Campus Plan, Deciphered

By Michael Coyne

Next year, Georgetown will officially adopt its new campus plan, a rough blueprint for how the University wants to develop its property in the future. This new plan will last from 2017 to 2036–fifteen years longer than the current plan, which was created in 2010 and went into effect in 2012. The Voice has gone through the plan and highlighted several changes to campus that could significantly affect future Georgetown students.

Proposed conditions outside of Rafik B. Hariri Building. Image: Georgetown University Campus Plan 2017–2036

Continued Construction

The most significant area of development for the plan is the proposed student life corridor in the center of campus running from the intersection of Tondorf and Prospect Streets near Leo’s past Harbin Hall to Darnall Hall. The plan also calls for the development of a new academic facility south of Regents Hall, the construction of a new building on the site of the current Harbin Patio, the expansion of Harbin’s existing ground floor, and the renovation of the Leavey Center. In theory, this development would unify extracurricular, academic, residential, and dining spaces. That being said, this corridor necessitates extensive construction near several residence halls — future residents of the Southwest Quad, VCW, and Harbin Halls, among others, may have to deal with significant noise pollution.

Proposed conditions outside Regents Hall. Image: Georgetown University Campus Plan 2017–2036

New and Improved Yates

The campus plan does not outline a short-term plan to replace Kehoe Field, which was deemed too unsafe for student use in spring 2016. However, the plan does include a project to develop a new Yates field house on the current site of Shaw Field. This new iteration of Yates would incorporate “various synergistic uses,” such as a hotel conference center within the new student gym.

North Campus Green Space

The Kober-Cogan Building across the street from Darnall has been abandoned since 2010. The new plan calls for it to be demolished to make way for green space at the north end of campus. This green space would extend over the current hospital parking lot. The plan includes provisions to develop a new entrance for the Leavey Center to provide access to the new open space.

Changes at Lau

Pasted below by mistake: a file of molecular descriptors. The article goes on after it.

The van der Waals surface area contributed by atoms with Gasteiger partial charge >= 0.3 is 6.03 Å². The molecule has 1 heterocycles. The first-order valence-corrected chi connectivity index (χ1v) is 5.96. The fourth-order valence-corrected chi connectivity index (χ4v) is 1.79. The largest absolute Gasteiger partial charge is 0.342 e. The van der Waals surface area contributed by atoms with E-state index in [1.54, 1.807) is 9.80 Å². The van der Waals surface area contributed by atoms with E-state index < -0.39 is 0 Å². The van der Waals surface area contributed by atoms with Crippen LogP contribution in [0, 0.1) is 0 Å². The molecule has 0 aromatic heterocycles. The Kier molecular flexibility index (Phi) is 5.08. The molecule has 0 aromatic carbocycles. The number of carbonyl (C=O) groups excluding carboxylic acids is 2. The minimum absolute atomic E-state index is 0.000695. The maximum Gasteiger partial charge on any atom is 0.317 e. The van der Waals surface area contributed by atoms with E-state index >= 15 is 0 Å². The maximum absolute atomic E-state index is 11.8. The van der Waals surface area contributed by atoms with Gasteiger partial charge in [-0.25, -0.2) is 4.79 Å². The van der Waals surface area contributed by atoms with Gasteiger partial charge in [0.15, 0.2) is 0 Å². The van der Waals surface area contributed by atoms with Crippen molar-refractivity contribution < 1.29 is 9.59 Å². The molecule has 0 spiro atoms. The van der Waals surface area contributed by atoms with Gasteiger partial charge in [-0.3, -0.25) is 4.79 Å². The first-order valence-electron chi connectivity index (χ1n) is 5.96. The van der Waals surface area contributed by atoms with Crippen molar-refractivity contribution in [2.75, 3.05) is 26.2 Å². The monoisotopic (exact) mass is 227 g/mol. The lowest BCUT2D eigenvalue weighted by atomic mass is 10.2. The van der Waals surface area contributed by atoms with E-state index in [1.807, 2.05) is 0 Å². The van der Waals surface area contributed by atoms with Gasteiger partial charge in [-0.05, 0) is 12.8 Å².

The plan also mentions the possibility of expanding Lau into the parking lot that presently sits to the south of the library, adding 144,000 square feet to the floor plan of the building. This expansion was apparently a part of the 2010 campus plan and never came to fruition, so while a bigger Lau is definitely a possibility for the future, this change is not set in (brutalist-inspired) stone.

New Residential Spaces

No new student housing buildings are listed in the campus plan. However, the University aims to house an increasing percentage of students on campus over the course of the plan. Converting St. Mary’s Hall to residential space, adding permanent student living space to the Leavey Center and (a significantly renovated) Reiss, and expanding Henle and Village A are all listed as potential ways to increase the number of beds on campus.

Cooper Field Integration?

In fall 2015, Georgetown received a $50 million alumni donation to upgrade its football facilities, and Cooper Field is slated to undergo significant development and expansion in the next few years. The campus plan does note that a revitalized Cooper Field could complement the new student life corridor and offer “a more open and integrated experience” on campus. However, beyond this superficial reference, the plan does not discuss how the revitalization of Cooper Field will be integrated with the new corridor project to prevent the two construction initiatives from interfering with each other.

Alli Kaufman/The Georgetown Voice
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